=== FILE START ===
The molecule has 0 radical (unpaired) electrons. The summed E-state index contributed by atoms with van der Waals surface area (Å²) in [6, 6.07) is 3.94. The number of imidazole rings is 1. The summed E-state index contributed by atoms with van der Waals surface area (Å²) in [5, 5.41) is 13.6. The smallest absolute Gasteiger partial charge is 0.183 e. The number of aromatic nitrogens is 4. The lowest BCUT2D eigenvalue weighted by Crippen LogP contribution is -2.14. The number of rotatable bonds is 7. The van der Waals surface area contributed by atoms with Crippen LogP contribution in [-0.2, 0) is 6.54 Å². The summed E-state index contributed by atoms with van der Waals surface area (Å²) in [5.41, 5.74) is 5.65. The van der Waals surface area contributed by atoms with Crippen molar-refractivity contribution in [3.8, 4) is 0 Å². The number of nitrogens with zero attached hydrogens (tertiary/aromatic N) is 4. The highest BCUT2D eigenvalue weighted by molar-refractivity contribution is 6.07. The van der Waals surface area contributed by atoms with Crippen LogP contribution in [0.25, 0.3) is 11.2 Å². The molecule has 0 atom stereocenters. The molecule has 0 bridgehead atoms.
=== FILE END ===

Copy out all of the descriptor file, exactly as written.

The molecule has 0 radical (unpaired) electrons. The summed E-state index contributed by atoms with van der Waals surface area (Å²) in [6, 6.07) is 3.94. The number of imidazole rings is 1. The summed E-state index contributed by atoms with van der Waals surface area (Å²) in [5, 5.41) is 13.6. The smallest absolute Gasteiger partial charge is 0.183 e. The number of aromatic nitrogens is 4. The lowest BCUT2D eigenvalue weighted by Crippen LogP contribution is -2.14. The number of rotatable bonds is 7. The van der Waals surface area contributed by atoms with Crippen LogP contribution in [-0.2, 0) is 6.54 Å². The summed E-state index contributed by atoms with van der Waals surface area (Å²) in [5.41, 5.74) is 5.65. The van der Waals surface area contributed by atoms with Crippen molar-refractivity contribution in [3.8, 4) is 0 Å². The number of nitrogens with zero attached hydrogens (tertiary/aromatic N) is 4. The highest BCUT2D eigenvalue weighted by molar-refractivity contribution is 6.07. The van der Waals surface area contributed by atoms with Crippen LogP contribution in [0.25, 0.3) is 11.2 Å². The molecule has 0 atom stereocenters. The molecule has 0 bridgehead atoms.